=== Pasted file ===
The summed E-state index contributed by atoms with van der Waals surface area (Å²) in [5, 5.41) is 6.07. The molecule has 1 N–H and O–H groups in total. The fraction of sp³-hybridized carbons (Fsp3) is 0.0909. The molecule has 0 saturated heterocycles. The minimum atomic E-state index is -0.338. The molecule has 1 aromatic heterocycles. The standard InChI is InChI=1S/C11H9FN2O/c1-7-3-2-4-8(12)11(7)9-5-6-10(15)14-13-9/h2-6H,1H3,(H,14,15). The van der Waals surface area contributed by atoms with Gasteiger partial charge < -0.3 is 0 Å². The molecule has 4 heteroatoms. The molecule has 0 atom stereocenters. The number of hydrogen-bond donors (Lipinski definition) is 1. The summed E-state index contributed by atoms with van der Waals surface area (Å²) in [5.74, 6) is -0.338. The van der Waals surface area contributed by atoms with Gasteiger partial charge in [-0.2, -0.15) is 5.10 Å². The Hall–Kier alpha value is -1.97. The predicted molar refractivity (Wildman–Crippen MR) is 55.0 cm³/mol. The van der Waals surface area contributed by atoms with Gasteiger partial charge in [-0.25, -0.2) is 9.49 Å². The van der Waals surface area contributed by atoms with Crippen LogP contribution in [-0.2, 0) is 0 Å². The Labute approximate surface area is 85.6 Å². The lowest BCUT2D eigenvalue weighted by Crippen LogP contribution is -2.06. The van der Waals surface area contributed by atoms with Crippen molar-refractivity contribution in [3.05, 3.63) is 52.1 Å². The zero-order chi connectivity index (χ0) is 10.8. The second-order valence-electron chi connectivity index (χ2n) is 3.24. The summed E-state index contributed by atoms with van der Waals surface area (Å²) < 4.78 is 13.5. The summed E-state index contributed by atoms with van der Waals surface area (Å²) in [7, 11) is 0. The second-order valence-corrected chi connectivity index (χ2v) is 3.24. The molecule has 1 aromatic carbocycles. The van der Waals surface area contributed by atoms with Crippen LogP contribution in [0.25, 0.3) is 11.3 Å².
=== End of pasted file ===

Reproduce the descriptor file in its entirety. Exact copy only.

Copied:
The summed E-state index contributed by atoms with van der Waals surface area (Å²) in [5, 5.41) is 6.07. The molecule has 1 N–H and O–H groups in total. The fraction of sp³-hybridized carbons (Fsp3) is 0.0909. The molecule has 0 saturated heterocycles. The minimum atomic E-state index is -0.338. The molecule has 1 aromatic heterocycles. The standard InChI is InChI=1S/C11H9FN2O/c1-7-3-2-4-8(12)11(7)9-5-6-10(15)14-13-9/h2-6H,1H3,(H,14,15). The van der Waals surface area contributed by atoms with Gasteiger partial charge < -0.3 is 0 Å². The molecule has 4 heteroatoms. The molecule has 0 atom stereocenters. The number of hydrogen-bond donors (Lipinski definition) is 1. The summed E-state index contributed by atoms with van der Waals surface area (Å²) in [5.74, 6) is -0.338. The van der Waals surface area contributed by atoms with Gasteiger partial charge in [-0.2, -0.15) is 5.10 Å². The Hall–Kier alpha value is -1.97. The predicted molar refractivity (Wildman–Crippen MR) is 55.0 cm³/mol. The van der Waals surface area contributed by atoms with Gasteiger partial charge in [-0.25, -0.2) is 9.49 Å². The van der Waals surface area contributed by atoms with Crippen LogP contribution in [-0.2, 0) is 0 Å². The Labute approximate surface area is 85.6 Å². The lowest BCUT2D eigenvalue weighted by Crippen LogP contribution is -2.06. The van der Waals surface area contributed by atoms with Crippen molar-refractivity contribution in [3.05, 3.63) is 52.1 Å². The zero-order chi connectivity index (χ0) is 10.8. The second-order valence-electron chi connectivity index (χ2n) is 3.24. The summed E-state index contributed by atoms with van der Waals surface area (Å²) < 4.78 is 13.5. The summed E-state index contributed by atoms with van der Waals surface area (Å²) in [7, 11) is 0. The second-order valence-corrected chi connectivity index (χ2v) is 3.24. The molecule has 1 aromatic carbocycles. The van der Waals surface area contributed by atoms with Crippen LogP contribution in [0.25, 0.3) is 11.3 Å².